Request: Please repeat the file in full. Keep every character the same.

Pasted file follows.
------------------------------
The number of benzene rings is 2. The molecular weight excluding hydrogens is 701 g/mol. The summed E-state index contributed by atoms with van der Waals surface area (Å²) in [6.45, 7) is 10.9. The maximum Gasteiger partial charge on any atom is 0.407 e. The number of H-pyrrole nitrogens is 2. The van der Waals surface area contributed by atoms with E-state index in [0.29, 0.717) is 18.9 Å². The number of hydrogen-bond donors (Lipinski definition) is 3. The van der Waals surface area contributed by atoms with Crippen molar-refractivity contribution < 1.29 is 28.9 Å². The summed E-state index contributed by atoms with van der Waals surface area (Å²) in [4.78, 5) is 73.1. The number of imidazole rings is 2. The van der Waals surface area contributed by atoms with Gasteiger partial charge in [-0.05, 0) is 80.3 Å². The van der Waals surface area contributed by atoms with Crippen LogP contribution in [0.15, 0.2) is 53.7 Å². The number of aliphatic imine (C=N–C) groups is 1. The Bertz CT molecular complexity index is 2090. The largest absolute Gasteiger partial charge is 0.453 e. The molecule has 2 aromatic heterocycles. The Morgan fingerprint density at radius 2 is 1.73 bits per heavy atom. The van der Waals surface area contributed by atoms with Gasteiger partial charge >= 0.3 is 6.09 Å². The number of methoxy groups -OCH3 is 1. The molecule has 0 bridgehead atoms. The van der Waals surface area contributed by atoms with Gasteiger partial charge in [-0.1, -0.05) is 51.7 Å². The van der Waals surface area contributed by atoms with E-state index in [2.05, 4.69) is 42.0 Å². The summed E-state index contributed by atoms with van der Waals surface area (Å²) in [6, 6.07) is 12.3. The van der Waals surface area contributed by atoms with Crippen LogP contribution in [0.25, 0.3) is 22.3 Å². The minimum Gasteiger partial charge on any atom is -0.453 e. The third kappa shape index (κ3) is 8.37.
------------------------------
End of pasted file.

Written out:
The number of benzene rings is 2. The molecular weight excluding hydrogens is 701 g/mol. The summed E-state index contributed by atoms with van der Waals surface area (Å²) in [6.45, 7) is 10.9. The maximum Gasteiger partial charge on any atom is 0.407 e. The number of H-pyrrole nitrogens is 2. The van der Waals surface area contributed by atoms with E-state index in [0.29, 0.717) is 18.9 Å². The number of hydrogen-bond donors (Lipinski definition) is 3. The van der Waals surface area contributed by atoms with Crippen molar-refractivity contribution < 1.29 is 28.9 Å². The summed E-state index contributed by atoms with van der Waals surface area (Å²) in [4.78, 5) is 73.1. The number of imidazole rings is 2. The van der Waals surface area contributed by atoms with Gasteiger partial charge in [-0.05, 0) is 80.3 Å². The van der Waals surface area contributed by atoms with Crippen LogP contribution in [0.15, 0.2) is 53.7 Å². The number of aliphatic imine (C=N–C) groups is 1. The Bertz CT molecular complexity index is 2090. The largest absolute Gasteiger partial charge is 0.453 e. The molecule has 2 aromatic heterocycles. The Morgan fingerprint density at radius 2 is 1.73 bits per heavy atom. The van der Waals surface area contributed by atoms with Gasteiger partial charge >= 0.3 is 6.09 Å². The number of methoxy groups -OCH3 is 1. The molecule has 0 bridgehead atoms. The van der Waals surface area contributed by atoms with Gasteiger partial charge in [-0.1, -0.05) is 51.7 Å². The van der Waals surface area contributed by atoms with E-state index in [2.05, 4.69) is 42.0 Å². The summed E-state index contributed by atoms with van der Waals surface area (Å²) in [6, 6.07) is 12.3. The van der Waals surface area contributed by atoms with Crippen LogP contribution in [0.25, 0.3) is 22.3 Å². The minimum Gasteiger partial charge on any atom is -0.453 e. The third kappa shape index (κ3) is 8.37.